She said: “I always try to avoid buying stereotypical colours but it’s very hard now. There’s a lot of external influences from a young age. I’ve always found that my son and daughter as brother and sister will play with each other’s toys anyway.”
Yvonne Southey, 67, from Tannadice, in Angus, was shopping for two of her 10 grandchildren.
The former toy shop worker said: “I was looking for something arty for our grandson in there, but they are all pink so I wouldn’t buy it. Why should there be a message that only girls can do art? I’ve come to the conclusion that manufacturers don’t understand what boys want to do.”
Alison King, 48, from Forfar, has nine children aged between 30 and seven (six girls and three boys), plus three grandchildren.
She said: “There’s definitely a problem with gender stereotyping of toys, but I used to buy my son dolls and shopping trolleys, and it didn’t do him any harm!
“I also used to buy action men for the girls. At the end of the day they all played with each other’s toys. It would be a real mix and match with stuff, and I think it made them more rounded.”
The media centre for Toys R Us was contacted for comment but had not responded by the time of going to press.
If the latest figures from the IET’s 2016 Skills and Demand in Industry survey are anything to go by, there’s still more work to be done if more girls are to be attracted into Stem career choices, with statistics showing that women account for just 9% of engineers in the UK.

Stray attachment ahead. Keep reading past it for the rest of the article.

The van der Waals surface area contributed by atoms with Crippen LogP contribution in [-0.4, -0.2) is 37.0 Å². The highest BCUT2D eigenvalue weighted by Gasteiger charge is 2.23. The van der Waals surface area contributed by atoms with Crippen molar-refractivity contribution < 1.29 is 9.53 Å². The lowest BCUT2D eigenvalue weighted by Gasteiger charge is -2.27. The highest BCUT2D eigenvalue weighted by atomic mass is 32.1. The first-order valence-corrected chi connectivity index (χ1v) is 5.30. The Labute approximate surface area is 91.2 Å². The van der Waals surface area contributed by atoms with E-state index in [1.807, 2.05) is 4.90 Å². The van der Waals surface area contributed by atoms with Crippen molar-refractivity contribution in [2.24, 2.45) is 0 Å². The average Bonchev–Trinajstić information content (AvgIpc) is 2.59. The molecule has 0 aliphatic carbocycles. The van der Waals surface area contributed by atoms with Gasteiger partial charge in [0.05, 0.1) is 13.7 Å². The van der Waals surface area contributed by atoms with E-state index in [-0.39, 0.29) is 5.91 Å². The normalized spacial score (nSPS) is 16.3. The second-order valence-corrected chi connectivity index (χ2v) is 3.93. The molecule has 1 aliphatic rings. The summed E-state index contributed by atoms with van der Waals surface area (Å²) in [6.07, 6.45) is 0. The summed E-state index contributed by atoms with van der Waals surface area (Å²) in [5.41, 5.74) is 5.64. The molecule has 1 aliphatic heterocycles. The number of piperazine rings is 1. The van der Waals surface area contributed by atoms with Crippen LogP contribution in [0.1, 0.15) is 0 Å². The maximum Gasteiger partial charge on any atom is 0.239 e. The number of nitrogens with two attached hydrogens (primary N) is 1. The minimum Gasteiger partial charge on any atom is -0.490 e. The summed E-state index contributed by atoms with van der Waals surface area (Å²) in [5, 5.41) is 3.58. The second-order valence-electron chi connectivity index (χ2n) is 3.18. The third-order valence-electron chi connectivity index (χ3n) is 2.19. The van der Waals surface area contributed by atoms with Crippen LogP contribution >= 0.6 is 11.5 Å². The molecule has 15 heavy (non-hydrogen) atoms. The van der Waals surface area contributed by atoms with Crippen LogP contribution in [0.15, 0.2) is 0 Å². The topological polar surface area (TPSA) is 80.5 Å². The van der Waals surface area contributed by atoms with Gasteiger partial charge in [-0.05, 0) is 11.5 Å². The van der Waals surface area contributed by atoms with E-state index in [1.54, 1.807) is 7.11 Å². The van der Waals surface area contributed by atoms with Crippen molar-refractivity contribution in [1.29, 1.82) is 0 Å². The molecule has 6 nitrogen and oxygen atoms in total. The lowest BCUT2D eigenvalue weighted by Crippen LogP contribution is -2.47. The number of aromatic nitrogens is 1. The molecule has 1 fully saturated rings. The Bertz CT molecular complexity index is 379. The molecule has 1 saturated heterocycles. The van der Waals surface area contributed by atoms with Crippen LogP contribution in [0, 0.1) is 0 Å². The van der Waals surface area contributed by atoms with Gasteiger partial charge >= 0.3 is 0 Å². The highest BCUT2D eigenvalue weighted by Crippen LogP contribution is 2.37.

However separate IET research conducted with parents and children found that 39% of primary school girls said they enjoy ICT and computing, 38% enjoy maths and 36% like science.
The same study found just 7% of parents think that engineering would appeal to their daughter as a career.
IET spokeswoman Mamta Singhal said: “The research shows girls clearly do have an interest in science, technology and engineering subjects at school so we need to find ways to help this to translate into a higher number of women entering the industry.
“The toy industry is changing slowly and over the years more gender neutral toys such as science kits have started appearing. Toys can really influence what a child does in later years. Therefore Stem toys are a natural move for the industry.”
Jess Day, from the campaign Let Toys Be Toys, said: “We previously asked women engineers and scientists about the toys they played with as children and the most interesting finding was, not that they all played with construction or science toys, but they didn’t recall being aware of a distinction between girls and boys toys at all.
“It’s not just the toys which are the issue, but the whole idea that some things are just for boys or girls. If children learn that early, it’s hardly surprising that they go on to apply this logic to their career choices too.”
British Toy and Hobby Association spokeswoman Natasha Crookes said: “We all agree that we should be as ambitious to get girls into science as we are boys, but the solution is not a ‘one size fits all’.
“If the price of getting more girls into science and engineering is to make some of the toys more ‘girly’ and sold in a pink box, let’s swallow our pride and do that. Fact: girls are as good at maths and engineering as boys, they just need their interest to be kindled in the first place.”
Meanwhile, 56% of men would prefer to receive cash this Christmas over a gift, while women are more likely to favour receiving presents, a survey by Standard Life has found.
Gadgets such as smartphones and fitness bands are also easing out old favourites such as chocolate coins and satsumas when it comes to filling a traditional Christmas stocking, research from Barclaycard suggests.